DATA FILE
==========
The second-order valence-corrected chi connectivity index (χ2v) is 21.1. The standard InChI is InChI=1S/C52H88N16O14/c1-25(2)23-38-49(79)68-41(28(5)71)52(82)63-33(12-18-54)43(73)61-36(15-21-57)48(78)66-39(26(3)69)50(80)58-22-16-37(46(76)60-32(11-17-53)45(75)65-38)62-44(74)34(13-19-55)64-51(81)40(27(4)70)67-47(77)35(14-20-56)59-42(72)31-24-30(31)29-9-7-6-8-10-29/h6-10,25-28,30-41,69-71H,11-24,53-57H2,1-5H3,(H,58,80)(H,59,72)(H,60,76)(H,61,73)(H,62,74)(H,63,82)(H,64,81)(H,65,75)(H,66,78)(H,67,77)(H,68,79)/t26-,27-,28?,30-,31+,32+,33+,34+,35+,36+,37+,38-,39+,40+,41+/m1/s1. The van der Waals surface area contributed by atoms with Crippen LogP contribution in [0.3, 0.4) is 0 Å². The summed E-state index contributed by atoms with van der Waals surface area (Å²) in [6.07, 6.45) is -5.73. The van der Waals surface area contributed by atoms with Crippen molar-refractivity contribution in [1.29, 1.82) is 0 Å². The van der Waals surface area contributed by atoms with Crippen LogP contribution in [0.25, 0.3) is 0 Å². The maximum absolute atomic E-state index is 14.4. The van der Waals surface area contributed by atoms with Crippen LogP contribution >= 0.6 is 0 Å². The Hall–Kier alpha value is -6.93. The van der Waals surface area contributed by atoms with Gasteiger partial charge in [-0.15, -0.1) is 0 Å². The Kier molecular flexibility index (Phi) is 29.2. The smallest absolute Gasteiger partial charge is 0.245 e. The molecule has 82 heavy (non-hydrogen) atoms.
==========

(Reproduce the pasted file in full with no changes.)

The second-order valence-corrected chi connectivity index (χ2v) is 21.1. The standard InChI is InChI=1S/C52H88N16O14/c1-25(2)23-38-49(79)68-41(28(5)71)52(82)63-33(12-18-54)43(73)61-36(15-21-57)48(78)66-39(26(3)69)50(80)58-22-16-37(46(76)60-32(11-17-53)45(75)65-38)62-44(74)34(13-19-55)64-51(81)40(27(4)70)67-47(77)35(14-20-56)59-42(72)31-24-30(31)29-9-7-6-8-10-29/h6-10,25-28,30-41,69-71H,11-24,53-57H2,1-5H3,(H,58,80)(H,59,72)(H,60,76)(H,61,73)(H,62,74)(H,63,82)(H,64,81)(H,65,75)(H,66,78)(H,67,77)(H,68,79)/t26-,27-,28?,30-,31+,32+,33+,34+,35+,36+,37+,38-,39+,40+,41+/m1/s1. The van der Waals surface area contributed by atoms with Crippen LogP contribution in [0.3, 0.4) is 0 Å². The summed E-state index contributed by atoms with van der Waals surface area (Å²) in [6.07, 6.45) is -5.73. The van der Waals surface area contributed by atoms with Crippen molar-refractivity contribution in [1.29, 1.82) is 0 Å². The van der Waals surface area contributed by atoms with Crippen LogP contribution in [0.25, 0.3) is 0 Å². The maximum absolute atomic E-state index is 14.4. The van der Waals surface area contributed by atoms with Crippen LogP contribution >= 0.6 is 0 Å². The Hall–Kier alpha value is -6.93. The van der Waals surface area contributed by atoms with Gasteiger partial charge in [-0.15, -0.1) is 0 Å². The Kier molecular flexibility index (Phi) is 29.2. The smallest absolute Gasteiger partial charge is 0.245 e. The molecule has 82 heavy (non-hydrogen) atoms.